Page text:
Hello again, and welcome back to the Rural Studio Bathhouse team blog! The past few weeks have been super busy, but they have also been very fun and festive. We are excited to show what we’ve been up to!
Every year, Rural Studio goes all out for Halloween. To begin the events, our team enjoyed taking a small break in the work of our project to carve pumpkins and spend time with the 3rd-years. We also got to know more of our neighbors.
The festivities continued through to the day of Halloween Reviews. The day began with the long-awaited reveal of everyone’s costumes. Our team made our debut as a clever pun on the bathroom word “toiletries.” (Obviously, the ladies misunderstood the assignment.)
The good times kept rolling with reviews of each project while everyone remained in costume, of course. We presented to a wonderful group of reviewers after lunch and received an abundant amount of excellent feedback.
The day of mischief ended with a parade of the costumes and the crowning of the costume contest champs, ahem, yours truly.
Since Halloween, we have had more presentations and reviews with visitors.
First, Frank Harmon and Dan Wheeler visited Newbern. They gave our team something beautiful: constraints. They spent a morning with us charretting through smaller floor plan iterations within a boundary determined on site.
We found this to be extremely helpful since it gave us a framework for making decisions. Frank and Dan challenged us to fully consider the prospect of adding a kitchen and dining space into the program as well as to really imagine the experience of occupying the spaces within our building, especially the showers.
Frank and Dan ended their visit with an informative and refreshing sketching and watercolor workshop around Newbern!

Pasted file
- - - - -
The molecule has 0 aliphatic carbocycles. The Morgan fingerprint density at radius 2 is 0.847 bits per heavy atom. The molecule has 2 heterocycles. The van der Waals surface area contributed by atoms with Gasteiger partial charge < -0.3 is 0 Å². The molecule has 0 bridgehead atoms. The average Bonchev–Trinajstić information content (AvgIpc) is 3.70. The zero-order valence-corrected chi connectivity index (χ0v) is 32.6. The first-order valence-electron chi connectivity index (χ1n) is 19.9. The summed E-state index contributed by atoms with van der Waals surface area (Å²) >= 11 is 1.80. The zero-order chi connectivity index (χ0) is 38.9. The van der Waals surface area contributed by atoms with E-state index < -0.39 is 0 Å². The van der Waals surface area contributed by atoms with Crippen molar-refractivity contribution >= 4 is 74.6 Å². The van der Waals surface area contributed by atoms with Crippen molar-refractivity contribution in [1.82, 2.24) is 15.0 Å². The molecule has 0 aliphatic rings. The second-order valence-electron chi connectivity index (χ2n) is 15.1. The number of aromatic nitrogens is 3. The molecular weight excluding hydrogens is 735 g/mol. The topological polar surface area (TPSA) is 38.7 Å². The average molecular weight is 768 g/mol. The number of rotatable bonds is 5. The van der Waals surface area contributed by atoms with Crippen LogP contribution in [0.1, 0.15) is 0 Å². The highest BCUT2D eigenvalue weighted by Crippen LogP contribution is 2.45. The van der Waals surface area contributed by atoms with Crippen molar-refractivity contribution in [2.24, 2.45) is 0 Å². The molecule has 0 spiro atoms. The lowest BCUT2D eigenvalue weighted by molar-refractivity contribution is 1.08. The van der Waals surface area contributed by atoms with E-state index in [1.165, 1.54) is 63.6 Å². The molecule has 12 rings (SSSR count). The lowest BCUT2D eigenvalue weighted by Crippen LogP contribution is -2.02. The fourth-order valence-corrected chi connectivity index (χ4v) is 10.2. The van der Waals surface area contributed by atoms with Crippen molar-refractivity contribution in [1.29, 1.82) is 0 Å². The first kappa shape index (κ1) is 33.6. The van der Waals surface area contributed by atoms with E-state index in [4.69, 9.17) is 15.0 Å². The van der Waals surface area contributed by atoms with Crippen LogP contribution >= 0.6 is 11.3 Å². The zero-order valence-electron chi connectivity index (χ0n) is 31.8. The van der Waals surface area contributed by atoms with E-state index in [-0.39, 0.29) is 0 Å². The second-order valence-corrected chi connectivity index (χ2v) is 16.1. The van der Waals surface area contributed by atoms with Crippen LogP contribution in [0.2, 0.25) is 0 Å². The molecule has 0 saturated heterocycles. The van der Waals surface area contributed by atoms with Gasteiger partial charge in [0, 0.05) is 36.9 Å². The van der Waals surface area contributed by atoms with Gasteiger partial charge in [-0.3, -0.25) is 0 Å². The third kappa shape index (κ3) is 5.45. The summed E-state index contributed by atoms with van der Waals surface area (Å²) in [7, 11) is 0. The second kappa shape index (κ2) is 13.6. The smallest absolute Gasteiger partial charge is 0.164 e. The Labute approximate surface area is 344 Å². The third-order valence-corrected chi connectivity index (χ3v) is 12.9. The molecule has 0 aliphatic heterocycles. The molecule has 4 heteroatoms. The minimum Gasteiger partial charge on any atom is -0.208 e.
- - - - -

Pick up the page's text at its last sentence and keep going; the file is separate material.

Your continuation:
More recently, we welcomed David Baker, Amanda Loper, and Brett Jones from David Baker Architects into the fold. They challenged us to remember the scale of the campus as well as to really dive deep into the sizes of pieces of program.
After another charrette with them thinking about these concepts, the team made a full-scale mockup of a plan to see its size and relationship to the objects surrounding. It was great to also see the size of a kitchen within our building!
Our team is excited to move forward with a clear logic for placing the building. We feel that it is important to place the building in an open bay of the Supershed to allow covered access from the Pods. By placing the building next to the Breathing Wall Mass Timber Pods, the street edge is reestablished and activated. The public spaces such as the kitchen, dining, and laundry will front the Supershed, while the private spaces such as the bathrooms and showers will spread out toward the forest to the North.
We are continuing to work through plan iterations but we have also begun to zoom in to look at what the experience of showering and bathing could look like. These models explore different ways to arrange the spaces: apertures for allowing light to enter, apertures for allowing views out into the forest, and different types of fixtures and materials.
We look forward to continuing these studies and working through floor plans further. We are quickly moving towards Thanksgiving break and Soup Roast will be here before you know it!
Thanks for reading along and stay tuned for an update soon!
– Rural Studio Bathhouse Team
Carla, Ambar, Ashley, and Logan